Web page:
One year after it was opened, the Brooklyn Bridge was still a topic of skepticism for New Yorkers—many still believed that it would crumble into the East River under the weight of commuters.
In 1884, P.T. Barnum organized a publicity stunt to show off the structural integrity of the bridge. With much spectacle, he held a procession of elephants and other circus animals across the bridge. Below is an exerpt from the following day’s New York Times.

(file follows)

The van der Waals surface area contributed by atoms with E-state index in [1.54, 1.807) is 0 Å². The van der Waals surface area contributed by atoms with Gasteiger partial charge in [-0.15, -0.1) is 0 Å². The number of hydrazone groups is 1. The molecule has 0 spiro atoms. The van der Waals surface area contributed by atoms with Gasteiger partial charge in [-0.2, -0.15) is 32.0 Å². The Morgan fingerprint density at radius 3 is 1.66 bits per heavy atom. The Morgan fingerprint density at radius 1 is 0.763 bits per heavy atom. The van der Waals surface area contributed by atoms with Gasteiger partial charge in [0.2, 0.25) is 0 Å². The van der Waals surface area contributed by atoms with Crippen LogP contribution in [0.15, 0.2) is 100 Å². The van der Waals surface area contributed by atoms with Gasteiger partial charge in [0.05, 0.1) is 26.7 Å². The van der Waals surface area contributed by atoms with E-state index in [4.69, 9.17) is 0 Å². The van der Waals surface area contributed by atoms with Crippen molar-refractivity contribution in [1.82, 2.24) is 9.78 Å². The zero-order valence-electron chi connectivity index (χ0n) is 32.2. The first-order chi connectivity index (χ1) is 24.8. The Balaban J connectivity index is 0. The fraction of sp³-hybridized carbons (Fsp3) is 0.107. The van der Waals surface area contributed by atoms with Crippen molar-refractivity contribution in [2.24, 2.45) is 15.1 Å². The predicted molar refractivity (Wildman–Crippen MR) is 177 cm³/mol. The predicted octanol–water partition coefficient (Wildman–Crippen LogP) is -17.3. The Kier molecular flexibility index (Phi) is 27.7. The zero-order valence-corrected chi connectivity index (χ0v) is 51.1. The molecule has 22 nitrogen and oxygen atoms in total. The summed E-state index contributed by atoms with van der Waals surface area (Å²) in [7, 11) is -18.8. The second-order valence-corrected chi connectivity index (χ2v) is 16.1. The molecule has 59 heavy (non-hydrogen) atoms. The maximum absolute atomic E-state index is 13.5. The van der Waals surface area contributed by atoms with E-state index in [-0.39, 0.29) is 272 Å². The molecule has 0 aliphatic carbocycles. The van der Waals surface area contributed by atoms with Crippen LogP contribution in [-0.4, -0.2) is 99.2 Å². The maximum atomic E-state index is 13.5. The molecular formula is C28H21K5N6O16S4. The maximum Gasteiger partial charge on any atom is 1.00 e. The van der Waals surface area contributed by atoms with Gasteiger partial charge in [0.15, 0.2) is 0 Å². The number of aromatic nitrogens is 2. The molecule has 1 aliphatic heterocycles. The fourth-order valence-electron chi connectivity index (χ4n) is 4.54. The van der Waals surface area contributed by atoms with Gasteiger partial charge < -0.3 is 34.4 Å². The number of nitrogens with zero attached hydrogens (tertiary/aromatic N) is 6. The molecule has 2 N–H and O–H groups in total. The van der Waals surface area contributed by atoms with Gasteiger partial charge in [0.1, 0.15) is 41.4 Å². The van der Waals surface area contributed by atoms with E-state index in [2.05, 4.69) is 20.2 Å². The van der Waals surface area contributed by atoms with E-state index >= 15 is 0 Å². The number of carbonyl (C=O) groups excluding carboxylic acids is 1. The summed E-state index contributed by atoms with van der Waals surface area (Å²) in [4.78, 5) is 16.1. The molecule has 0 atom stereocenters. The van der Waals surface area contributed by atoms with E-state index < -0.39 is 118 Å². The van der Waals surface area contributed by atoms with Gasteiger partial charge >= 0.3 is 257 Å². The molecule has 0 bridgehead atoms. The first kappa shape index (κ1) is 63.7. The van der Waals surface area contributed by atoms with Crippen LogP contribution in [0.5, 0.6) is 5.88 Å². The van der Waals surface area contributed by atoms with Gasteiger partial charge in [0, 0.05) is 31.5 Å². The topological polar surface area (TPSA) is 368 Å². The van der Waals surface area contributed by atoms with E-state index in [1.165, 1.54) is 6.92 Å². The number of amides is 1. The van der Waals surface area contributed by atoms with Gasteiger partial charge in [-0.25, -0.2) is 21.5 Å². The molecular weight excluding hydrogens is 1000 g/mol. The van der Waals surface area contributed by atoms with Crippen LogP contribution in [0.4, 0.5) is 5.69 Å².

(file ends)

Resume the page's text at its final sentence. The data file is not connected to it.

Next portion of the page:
“At the order of the Superintendent of Tolls no fare was collected… The question of how much an elephant of a dromedary should pay stumped the Superintendent, and until his has solved the problem Barnum will enjoy the use of his money…”